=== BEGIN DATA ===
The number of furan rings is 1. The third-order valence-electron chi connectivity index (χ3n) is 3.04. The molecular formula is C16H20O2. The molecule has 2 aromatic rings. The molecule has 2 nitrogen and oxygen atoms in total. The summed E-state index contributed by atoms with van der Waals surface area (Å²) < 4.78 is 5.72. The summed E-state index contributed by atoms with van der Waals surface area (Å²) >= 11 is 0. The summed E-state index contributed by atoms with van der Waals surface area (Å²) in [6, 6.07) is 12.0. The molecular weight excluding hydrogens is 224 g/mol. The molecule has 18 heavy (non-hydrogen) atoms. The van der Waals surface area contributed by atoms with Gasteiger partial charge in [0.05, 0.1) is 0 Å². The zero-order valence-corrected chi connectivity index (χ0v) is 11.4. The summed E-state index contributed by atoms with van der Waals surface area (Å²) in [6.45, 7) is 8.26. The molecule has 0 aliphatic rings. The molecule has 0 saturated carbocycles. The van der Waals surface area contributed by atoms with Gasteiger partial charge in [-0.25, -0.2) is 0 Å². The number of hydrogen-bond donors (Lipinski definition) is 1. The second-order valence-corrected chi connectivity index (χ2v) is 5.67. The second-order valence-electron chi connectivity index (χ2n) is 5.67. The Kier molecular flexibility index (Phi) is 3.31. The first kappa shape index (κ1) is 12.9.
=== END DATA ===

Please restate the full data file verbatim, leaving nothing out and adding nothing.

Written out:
The number of furan rings is 1. The third-order valence-electron chi connectivity index (χ3n) is 3.04. The molecular formula is C16H20O2. The molecule has 2 aromatic rings. The molecule has 2 nitrogen and oxygen atoms in total. The summed E-state index contributed by atoms with van der Waals surface area (Å²) < 4.78 is 5.72. The summed E-state index contributed by atoms with van der Waals surface area (Å²) >= 11 is 0. The summed E-state index contributed by atoms with van der Waals surface area (Å²) in [6, 6.07) is 12.0. The molecular weight excluding hydrogens is 224 g/mol. The molecule has 18 heavy (non-hydrogen) atoms. The van der Waals surface area contributed by atoms with Gasteiger partial charge in [0.05, 0.1) is 0 Å². The zero-order valence-corrected chi connectivity index (χ0v) is 11.4. The summed E-state index contributed by atoms with van der Waals surface area (Å²) in [6.45, 7) is 8.26. The molecule has 0 aliphatic rings. The molecule has 0 saturated carbocycles. The van der Waals surface area contributed by atoms with Gasteiger partial charge in [-0.25, -0.2) is 0 Å². The number of hydrogen-bond donors (Lipinski definition) is 1. The second-order valence-corrected chi connectivity index (χ2v) is 5.67. The second-order valence-electron chi connectivity index (χ2n) is 5.67. The Kier molecular flexibility index (Phi) is 3.31. The first kappa shape index (κ1) is 12.9.